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An Economic Analysis of Legal Reasoning

  • Author(s): del Granado, Juan Javier
  • et al.
Abstract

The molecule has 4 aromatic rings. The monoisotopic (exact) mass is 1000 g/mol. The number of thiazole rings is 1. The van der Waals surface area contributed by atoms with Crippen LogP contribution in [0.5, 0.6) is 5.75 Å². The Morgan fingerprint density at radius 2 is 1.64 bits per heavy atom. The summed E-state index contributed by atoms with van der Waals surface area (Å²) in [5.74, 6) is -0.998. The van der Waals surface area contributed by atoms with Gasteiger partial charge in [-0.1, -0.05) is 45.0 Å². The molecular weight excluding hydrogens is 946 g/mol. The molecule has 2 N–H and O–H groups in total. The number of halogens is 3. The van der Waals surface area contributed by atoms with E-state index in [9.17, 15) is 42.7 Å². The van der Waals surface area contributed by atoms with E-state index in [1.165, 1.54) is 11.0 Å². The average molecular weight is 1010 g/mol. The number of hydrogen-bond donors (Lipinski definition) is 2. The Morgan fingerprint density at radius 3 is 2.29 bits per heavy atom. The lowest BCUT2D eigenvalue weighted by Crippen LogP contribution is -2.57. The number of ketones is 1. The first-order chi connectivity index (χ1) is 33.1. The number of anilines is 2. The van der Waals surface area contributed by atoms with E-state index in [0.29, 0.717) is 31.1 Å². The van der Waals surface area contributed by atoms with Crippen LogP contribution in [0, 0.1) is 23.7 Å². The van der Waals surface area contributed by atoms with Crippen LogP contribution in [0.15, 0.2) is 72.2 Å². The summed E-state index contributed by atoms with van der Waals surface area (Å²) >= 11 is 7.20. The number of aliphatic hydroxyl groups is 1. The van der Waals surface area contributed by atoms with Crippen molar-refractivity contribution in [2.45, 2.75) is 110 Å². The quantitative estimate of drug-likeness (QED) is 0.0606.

Legislatures have positive legitimacy to make law because of the power of the people who elected them. Throughout the world, however, unelected judges also make law. What, if anything, gives such judges positive legitimacy to make law? This paper demonstrates, through two superficially simple game theoretic models, that judges’ positive legitimacy is based on the power of people. Courts' legitimacy has the same basis as legislatures'. Since the French revolution, the ultimate arbiter in the social fight is the strongest faction, the majority. A group of people communicates its type to society at the ballot box. On the basis of the ballot count, society makes concessions to the terms dictated by the majority. Under what circumstances would an individual ever be able to dictate terms to society? This paper demonstrates that the court system allows a single individual to act collectively with other similarly situated individuals spread out through time. This paper argues that this group is able to communicate its type to society through legal reasoning. Courts are insulated from the political process because unelected judges are supposed to be beholden to a temporally disconnected group, rather than to contemporaneous constituencies.

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